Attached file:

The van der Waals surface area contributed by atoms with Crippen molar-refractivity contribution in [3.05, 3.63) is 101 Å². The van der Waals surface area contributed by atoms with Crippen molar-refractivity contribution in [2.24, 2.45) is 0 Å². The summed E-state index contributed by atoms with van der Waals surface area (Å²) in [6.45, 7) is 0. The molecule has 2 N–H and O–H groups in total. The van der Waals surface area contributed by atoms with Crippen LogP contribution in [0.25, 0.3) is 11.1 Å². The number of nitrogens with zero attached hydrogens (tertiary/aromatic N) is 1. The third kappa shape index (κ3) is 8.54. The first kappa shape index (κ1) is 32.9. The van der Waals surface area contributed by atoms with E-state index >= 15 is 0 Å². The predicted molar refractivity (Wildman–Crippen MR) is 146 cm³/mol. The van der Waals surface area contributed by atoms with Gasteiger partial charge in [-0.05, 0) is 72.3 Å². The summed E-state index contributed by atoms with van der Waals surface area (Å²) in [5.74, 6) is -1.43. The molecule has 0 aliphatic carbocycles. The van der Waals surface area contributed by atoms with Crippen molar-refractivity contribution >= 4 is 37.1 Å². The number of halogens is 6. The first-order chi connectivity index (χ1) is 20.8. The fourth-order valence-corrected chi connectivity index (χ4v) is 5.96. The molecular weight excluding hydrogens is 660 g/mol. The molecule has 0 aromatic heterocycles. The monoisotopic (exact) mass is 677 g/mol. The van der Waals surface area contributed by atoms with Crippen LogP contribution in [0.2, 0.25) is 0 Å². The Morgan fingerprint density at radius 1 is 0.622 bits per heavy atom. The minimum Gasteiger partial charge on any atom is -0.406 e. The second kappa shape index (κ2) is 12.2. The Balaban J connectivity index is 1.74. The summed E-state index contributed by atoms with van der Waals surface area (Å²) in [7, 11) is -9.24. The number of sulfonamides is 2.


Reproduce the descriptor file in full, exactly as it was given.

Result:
The van der Waals surface area contributed by atoms with Crippen molar-refractivity contribution in [3.05, 3.63) is 101 Å². The van der Waals surface area contributed by atoms with Crippen molar-refractivity contribution in [2.24, 2.45) is 0 Å². The summed E-state index contributed by atoms with van der Waals surface area (Å²) in [6.45, 7) is 0. The molecule has 2 N–H and O–H groups in total. The van der Waals surface area contributed by atoms with Crippen LogP contribution in [0.25, 0.3) is 11.1 Å². The number of nitrogens with zero attached hydrogens (tertiary/aromatic N) is 1. The third kappa shape index (κ3) is 8.54. The first kappa shape index (κ1) is 32.9. The van der Waals surface area contributed by atoms with E-state index >= 15 is 0 Å². The predicted molar refractivity (Wildman–Crippen MR) is 146 cm³/mol. The van der Waals surface area contributed by atoms with Gasteiger partial charge in [-0.05, 0) is 72.3 Å². The summed E-state index contributed by atoms with van der Waals surface area (Å²) in [5.74, 6) is -1.43. The molecule has 0 aliphatic carbocycles. The van der Waals surface area contributed by atoms with Crippen molar-refractivity contribution >= 4 is 37.1 Å². The number of halogens is 6. The first-order chi connectivity index (χ1) is 20.8. The fourth-order valence-corrected chi connectivity index (χ4v) is 5.96. The molecular weight excluding hydrogens is 660 g/mol. The molecule has 0 aromatic heterocycles. The monoisotopic (exact) mass is 677 g/mol. The van der Waals surface area contributed by atoms with Crippen LogP contribution in [0.2, 0.25) is 0 Å². The Morgan fingerprint density at radius 1 is 0.622 bits per heavy atom. The minimum Gasteiger partial charge on any atom is -0.406 e. The second kappa shape index (κ2) is 12.2. The Balaban J connectivity index is 1.74. The summed E-state index contributed by atoms with van der Waals surface area (Å²) in [7, 11) is -9.24. The number of sulfonamides is 2.